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Russia’s Kremlin Speeds Up Tartus Base Expansion

Russia’s Kremlin Speeds Up Tartus Base Expansion

Wednesday, 20 December, 2017 - 12:45
The Tartus naval base on Syria's Mediterranean Sea coast has been used by the Russian navy since the early 1970s, but has recently taken on a new -- and unclear -- purpose. Above, the Russian amphibious landing vessel Caesar Kunikov (left) is shown leaving the bay of the Ukrainian Black Sea port of Sevastopol June 19, 2012. Photo: Reuters/Stringer

Russian President Vladimir Putin has referred the expansion of the Russian naval facility in Tartus to the State Duma. The parliament, in turn, confirmed its readiness to ratify the agreement by the end of this year.

State Duma is the lower house of the Federal Assembly of Russia, while the upper house being the Council of the Federation.

The agreement was signed by the Russian Defense Ministry and the Syrian regime’s Defense Ministry on January 18, 2017, in Damascus.

Under the terms of the agreement, Russia has the right to use the naval base for 49 years, a period which commences as of signing and can be automatically extended for an additional quarter a century, without a fee.

Eleven Russian naval vessels are allowed to coincidentally dock at the base. Russia had begun construction on the extension before the signing of the agreement.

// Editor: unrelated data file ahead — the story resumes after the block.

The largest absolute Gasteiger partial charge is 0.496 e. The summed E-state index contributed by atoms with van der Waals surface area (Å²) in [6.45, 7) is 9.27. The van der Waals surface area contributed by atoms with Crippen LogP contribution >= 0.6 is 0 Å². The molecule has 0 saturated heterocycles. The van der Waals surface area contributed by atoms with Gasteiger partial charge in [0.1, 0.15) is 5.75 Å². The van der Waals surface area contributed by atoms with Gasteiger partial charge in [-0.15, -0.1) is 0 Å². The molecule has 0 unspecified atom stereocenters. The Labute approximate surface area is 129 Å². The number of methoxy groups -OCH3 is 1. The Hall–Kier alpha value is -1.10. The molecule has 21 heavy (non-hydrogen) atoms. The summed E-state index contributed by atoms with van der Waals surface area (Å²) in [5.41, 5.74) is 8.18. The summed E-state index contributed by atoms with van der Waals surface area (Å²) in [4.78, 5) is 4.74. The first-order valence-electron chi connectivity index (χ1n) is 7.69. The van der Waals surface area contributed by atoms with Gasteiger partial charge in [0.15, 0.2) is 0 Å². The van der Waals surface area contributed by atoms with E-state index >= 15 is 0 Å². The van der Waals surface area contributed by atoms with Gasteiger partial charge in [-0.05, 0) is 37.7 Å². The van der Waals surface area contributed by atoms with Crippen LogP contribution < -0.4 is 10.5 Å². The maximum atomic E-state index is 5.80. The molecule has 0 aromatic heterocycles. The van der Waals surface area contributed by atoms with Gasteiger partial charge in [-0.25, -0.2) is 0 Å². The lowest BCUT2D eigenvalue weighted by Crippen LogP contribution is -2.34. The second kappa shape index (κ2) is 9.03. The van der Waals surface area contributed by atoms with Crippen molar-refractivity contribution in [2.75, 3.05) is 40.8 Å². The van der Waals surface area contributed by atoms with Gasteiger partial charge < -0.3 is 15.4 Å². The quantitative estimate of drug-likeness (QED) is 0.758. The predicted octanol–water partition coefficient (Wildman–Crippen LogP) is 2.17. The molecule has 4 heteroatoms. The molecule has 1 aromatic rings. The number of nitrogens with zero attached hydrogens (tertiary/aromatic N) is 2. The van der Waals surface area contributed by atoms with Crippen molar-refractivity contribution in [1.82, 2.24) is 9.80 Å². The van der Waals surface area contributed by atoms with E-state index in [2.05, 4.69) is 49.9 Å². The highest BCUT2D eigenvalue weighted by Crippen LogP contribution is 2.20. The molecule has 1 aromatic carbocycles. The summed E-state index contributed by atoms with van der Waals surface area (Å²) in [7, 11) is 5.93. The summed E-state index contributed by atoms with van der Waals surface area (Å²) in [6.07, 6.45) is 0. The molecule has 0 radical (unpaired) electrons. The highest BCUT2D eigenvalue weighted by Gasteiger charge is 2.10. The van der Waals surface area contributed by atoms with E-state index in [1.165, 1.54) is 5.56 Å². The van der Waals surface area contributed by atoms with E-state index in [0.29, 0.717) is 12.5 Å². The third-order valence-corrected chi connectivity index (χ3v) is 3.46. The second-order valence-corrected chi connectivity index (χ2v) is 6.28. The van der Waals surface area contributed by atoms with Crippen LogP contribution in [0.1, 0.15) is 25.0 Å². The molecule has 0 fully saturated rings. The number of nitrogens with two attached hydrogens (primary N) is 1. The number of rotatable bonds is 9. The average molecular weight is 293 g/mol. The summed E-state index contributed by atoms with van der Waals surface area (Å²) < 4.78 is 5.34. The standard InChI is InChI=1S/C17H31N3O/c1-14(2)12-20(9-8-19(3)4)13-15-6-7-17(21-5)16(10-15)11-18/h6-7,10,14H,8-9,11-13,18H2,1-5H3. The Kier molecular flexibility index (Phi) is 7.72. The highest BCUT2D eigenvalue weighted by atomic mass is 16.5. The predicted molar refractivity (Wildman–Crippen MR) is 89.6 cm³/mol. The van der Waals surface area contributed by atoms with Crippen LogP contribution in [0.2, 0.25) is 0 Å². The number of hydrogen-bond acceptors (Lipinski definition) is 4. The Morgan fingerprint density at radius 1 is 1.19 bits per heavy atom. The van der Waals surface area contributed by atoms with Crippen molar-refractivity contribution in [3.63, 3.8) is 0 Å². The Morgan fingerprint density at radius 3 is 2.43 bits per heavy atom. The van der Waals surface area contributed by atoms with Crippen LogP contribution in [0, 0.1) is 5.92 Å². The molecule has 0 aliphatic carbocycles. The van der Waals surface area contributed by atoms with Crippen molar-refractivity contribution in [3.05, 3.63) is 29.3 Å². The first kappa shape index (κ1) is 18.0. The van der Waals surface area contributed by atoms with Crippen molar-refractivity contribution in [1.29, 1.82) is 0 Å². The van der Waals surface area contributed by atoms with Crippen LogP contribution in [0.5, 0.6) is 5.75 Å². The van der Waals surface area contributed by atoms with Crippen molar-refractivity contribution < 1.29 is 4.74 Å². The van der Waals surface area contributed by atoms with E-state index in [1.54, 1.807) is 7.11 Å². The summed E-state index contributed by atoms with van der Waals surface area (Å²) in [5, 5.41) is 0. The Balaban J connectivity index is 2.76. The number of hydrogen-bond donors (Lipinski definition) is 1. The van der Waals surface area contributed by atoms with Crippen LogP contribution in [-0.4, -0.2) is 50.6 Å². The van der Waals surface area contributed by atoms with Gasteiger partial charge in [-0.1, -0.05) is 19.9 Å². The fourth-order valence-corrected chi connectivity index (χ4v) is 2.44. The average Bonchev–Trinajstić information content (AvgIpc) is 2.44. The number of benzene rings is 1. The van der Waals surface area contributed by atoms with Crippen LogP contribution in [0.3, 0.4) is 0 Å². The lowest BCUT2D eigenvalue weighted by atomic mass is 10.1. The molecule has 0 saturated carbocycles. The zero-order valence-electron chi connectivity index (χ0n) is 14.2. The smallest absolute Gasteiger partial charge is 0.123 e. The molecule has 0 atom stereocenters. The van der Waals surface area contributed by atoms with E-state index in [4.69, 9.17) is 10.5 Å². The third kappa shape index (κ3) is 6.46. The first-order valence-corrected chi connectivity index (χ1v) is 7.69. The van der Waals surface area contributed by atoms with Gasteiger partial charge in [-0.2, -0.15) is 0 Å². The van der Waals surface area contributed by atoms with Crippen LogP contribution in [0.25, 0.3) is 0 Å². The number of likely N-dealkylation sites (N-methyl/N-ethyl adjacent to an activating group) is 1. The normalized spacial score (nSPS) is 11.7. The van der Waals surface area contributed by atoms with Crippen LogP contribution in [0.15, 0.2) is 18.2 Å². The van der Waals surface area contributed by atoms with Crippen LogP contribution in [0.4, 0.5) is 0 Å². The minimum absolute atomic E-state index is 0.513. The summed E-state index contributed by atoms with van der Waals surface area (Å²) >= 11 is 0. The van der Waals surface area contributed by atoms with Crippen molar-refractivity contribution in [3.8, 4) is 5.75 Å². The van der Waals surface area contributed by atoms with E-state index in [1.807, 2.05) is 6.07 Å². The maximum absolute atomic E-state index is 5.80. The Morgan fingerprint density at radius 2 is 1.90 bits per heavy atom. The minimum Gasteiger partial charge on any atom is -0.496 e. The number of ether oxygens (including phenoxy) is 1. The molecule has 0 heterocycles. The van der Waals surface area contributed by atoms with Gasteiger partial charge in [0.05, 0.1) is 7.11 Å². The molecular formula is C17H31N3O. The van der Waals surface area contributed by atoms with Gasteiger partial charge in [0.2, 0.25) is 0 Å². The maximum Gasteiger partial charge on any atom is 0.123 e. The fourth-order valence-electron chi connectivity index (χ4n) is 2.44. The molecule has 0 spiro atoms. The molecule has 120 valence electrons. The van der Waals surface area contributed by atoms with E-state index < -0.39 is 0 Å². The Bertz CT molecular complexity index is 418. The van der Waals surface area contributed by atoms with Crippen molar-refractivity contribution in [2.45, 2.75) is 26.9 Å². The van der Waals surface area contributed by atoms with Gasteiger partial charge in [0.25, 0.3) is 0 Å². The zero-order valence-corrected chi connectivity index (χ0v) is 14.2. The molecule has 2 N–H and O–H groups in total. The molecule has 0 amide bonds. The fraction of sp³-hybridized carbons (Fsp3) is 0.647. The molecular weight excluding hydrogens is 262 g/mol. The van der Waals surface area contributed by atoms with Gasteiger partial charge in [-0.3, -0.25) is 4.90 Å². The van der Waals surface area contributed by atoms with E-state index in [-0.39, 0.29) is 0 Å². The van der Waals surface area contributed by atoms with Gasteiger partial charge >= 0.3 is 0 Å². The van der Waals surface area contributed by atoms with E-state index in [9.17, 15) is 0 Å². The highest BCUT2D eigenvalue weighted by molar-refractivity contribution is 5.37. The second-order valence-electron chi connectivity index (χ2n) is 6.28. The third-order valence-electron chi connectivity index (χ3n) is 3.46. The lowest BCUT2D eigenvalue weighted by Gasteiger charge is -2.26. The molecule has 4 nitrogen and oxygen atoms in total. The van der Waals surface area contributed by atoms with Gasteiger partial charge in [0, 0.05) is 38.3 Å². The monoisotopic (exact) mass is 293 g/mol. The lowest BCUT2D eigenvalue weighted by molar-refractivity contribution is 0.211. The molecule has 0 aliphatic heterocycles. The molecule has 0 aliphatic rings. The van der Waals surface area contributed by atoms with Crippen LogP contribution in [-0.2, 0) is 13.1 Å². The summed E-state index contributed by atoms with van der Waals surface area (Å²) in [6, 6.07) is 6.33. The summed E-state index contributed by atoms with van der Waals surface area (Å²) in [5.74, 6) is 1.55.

Russian labor aims to transform the base into a major hub able to host Russian fleet vessels, including nuclear submarines. The agreement also grants Russian individuals and their families present at the base diplomatic immunity across Syrian territory.

The Russian government announced on December 5 that Prime Minister Dmitry Medvedev signed the Tartus agreement and referred it to the Russian presidency for approval, and later presented it to both Houses of the Russian Parliament for ratification.

Russian parliamentary speaker Vyacheslav Volodin said that the council plans to ratify the agreement by the end of this year.

"If the Duma sees to the agreement hastily, we are ready to ratify it by the end of the year," said Frants Klintsevich, First Deputy Head of the Federation Council (upper house) Committee on Defense and Security.

The move comes to litigate all arrangements to use Tartus base, while the withdrawal of Russian troops from Syria continues at an "active" pace for the second day in a row.

Meanwhile, Russia’s special operations medical team returned home from Syria. According to data from the Russian Defense Ministry, over 200 military medical personnel were deployed on Syrian territory.

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